Democrats Are Coming For Lawn Mowers Next

( Two Democratic senators in Minnesota have introduced bills that would outlaw the use of lawn care equipment in an attempt to reduce greenhouse gas emissions.

Jerry Newton and Heather Edelson, party members of the DFL, submitted measures on Monday to prohibit the sale of combustion-engine gardening equipment. If passed, these laws would restrict the market to electric and battery-powered equipment.

An engine rating of 19 kilowatts or less (25 gross horsepower) would be considered illegal in this context. Lawnmowers, edgers, trimmers, and chainsaws are all examples of typical lawn care machines that fit the bill.

As Minnesota House Speaker Melissa Hortman put it, ‘now is the moment for strong action to give Minnesotans the clean energy and healthy climate they deserve.’

Polling shows that 56 percent of all Democrats support a ban similar to the one just announced on gas stoves.

Governor Gavin Newsom (D-Calif.) has taken the initiative by signing a measure that would outlaw the sale of gas-powered leaf blowers and lawn mowers in the state beginning in 2024. By 2035, the state of California plans to have completely phased out the sale of automobiles fueled by gasoline.

Legislation in Minnesota is a response to a clean energy bill passed into law by Governor Tim Walz (D-Minn.) that mandates a full transition to carbon-free power generation by 2040.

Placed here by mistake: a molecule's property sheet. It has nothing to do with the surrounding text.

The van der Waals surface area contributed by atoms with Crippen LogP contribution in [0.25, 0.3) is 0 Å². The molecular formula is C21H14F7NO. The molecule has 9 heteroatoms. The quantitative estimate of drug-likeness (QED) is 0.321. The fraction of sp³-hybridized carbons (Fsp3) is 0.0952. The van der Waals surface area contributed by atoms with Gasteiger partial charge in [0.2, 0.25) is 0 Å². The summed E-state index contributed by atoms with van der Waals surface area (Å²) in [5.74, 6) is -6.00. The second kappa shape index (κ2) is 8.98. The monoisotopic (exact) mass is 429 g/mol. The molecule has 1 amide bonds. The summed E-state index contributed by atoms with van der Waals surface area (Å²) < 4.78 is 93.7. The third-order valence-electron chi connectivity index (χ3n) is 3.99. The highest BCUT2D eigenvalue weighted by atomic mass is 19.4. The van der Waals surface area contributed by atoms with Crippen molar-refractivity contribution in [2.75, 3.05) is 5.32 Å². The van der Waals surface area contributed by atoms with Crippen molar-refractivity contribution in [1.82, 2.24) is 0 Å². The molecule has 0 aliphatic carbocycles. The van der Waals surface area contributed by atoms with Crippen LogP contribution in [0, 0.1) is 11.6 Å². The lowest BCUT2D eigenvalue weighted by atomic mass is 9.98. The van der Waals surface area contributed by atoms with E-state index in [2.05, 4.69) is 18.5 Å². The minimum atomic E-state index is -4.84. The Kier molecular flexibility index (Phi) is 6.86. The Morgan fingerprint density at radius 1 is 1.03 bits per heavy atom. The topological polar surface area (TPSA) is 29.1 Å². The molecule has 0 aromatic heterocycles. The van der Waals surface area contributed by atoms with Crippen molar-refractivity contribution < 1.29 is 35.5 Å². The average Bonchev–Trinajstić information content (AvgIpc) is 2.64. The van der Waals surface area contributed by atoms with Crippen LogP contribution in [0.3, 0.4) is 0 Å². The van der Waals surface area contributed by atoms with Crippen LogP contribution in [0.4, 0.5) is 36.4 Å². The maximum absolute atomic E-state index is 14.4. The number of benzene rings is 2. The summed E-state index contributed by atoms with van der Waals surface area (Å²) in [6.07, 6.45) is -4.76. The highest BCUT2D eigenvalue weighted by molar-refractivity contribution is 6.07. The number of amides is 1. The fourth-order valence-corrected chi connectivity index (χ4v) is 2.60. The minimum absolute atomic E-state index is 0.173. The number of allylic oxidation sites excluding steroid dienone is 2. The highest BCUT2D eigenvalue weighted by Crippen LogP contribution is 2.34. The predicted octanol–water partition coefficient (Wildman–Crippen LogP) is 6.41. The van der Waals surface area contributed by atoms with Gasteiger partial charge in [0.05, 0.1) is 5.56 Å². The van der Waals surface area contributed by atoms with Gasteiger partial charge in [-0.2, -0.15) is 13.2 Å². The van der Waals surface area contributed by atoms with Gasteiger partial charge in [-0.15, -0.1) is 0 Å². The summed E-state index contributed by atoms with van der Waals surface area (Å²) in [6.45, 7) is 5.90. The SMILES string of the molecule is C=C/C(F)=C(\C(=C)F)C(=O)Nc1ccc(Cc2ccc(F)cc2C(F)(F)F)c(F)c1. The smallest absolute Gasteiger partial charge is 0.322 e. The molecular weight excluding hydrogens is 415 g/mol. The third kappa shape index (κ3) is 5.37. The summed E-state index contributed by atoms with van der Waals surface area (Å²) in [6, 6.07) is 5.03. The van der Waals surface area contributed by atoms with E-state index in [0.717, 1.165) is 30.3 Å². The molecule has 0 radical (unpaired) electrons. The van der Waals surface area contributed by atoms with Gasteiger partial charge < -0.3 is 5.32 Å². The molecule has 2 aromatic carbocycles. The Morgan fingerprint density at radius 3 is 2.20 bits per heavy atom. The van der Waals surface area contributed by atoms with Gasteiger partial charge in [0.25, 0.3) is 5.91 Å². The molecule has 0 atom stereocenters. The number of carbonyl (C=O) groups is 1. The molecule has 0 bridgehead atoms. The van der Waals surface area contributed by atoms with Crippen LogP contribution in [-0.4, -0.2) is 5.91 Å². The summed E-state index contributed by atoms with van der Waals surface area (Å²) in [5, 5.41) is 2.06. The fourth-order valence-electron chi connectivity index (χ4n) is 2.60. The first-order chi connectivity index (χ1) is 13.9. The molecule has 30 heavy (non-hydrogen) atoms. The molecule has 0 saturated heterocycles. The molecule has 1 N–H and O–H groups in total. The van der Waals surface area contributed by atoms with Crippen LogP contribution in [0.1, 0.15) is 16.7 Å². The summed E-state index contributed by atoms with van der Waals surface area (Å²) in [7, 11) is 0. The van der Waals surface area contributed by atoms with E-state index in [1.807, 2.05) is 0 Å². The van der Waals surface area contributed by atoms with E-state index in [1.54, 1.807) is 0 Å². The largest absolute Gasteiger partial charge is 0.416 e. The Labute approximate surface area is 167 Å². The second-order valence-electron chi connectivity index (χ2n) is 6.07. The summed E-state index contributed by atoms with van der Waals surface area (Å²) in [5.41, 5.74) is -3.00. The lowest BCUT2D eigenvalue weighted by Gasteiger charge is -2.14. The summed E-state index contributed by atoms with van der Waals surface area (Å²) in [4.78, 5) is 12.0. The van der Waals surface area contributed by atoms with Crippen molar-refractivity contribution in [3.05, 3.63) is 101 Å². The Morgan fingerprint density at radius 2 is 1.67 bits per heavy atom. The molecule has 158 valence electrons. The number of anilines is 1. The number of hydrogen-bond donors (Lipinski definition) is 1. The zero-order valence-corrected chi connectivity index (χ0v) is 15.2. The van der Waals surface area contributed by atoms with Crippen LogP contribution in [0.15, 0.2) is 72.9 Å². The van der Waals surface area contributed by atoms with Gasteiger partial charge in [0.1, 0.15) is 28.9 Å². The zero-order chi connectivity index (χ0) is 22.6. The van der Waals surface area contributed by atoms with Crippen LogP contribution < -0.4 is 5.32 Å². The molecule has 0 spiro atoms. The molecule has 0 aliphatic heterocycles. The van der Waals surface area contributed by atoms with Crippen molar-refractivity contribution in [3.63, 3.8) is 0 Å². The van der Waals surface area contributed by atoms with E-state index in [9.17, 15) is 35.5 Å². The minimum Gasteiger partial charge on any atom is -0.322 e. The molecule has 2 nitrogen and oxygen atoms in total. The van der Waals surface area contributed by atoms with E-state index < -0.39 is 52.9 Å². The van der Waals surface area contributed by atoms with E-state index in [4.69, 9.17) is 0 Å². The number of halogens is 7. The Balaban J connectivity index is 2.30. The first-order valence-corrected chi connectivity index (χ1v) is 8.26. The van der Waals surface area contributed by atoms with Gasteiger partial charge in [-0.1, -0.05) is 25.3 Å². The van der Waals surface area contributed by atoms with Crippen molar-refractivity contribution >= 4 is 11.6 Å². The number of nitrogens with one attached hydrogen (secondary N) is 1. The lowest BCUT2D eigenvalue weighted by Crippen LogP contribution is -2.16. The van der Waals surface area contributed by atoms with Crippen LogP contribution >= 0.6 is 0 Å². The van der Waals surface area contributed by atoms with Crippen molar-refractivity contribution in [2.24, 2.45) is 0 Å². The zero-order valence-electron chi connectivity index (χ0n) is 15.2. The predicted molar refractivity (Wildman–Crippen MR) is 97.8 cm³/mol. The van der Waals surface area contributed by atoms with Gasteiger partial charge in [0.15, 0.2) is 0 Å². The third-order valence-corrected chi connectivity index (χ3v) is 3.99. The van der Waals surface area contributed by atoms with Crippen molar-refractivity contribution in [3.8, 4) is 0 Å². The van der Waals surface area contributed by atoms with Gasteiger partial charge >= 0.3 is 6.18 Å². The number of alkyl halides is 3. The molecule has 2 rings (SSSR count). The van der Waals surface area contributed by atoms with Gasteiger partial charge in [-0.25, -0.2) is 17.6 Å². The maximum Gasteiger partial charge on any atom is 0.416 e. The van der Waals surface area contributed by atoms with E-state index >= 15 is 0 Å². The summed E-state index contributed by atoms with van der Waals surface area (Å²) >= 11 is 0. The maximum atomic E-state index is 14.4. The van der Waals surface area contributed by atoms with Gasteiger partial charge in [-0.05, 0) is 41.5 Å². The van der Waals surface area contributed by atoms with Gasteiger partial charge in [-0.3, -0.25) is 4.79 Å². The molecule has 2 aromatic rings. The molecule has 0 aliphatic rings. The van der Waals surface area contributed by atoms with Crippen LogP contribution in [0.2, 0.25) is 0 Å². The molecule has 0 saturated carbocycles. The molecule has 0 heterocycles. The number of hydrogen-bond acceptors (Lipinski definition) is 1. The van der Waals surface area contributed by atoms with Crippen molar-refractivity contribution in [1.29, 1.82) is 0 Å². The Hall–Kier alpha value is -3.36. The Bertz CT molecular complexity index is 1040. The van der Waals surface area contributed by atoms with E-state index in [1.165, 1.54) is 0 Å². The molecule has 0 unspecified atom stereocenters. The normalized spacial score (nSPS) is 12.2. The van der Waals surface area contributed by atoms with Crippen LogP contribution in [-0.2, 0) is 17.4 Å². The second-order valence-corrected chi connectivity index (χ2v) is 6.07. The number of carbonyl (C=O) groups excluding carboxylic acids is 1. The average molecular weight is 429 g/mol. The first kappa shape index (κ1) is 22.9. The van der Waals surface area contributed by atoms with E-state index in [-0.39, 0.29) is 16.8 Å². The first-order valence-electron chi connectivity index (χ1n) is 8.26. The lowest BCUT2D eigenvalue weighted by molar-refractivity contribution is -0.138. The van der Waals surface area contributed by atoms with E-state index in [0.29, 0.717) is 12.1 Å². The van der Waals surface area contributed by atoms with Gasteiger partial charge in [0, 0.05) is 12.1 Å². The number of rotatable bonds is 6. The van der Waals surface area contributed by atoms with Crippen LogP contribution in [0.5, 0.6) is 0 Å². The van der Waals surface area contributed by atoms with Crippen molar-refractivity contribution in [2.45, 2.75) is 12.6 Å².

One state policy expert has spoken out about the high prices and lack of infrastructure that might drive the Golden State’s electric system to the verge of collapse as state authorities continue to promote a renewable energy agenda.

California Policy Center co-founder and senior fellow Edward Ring warned that the state’s electrical system is “stretched pretty well to the limit.” The storage and transmission links simply aren’t there, and neither is the capacity to import energy or to create energy from renewable sources.

Ring and other energy experts have warned that state lawmakers in California are pushing a switch to renewable energy too quickly, putting the state’s electricity infrastructure at risk for outages that might last for years.

He continued his argument by saying it would be “extremely costly” to develop adequate wind and solar energy supplies, which would place an undue burden on consumers.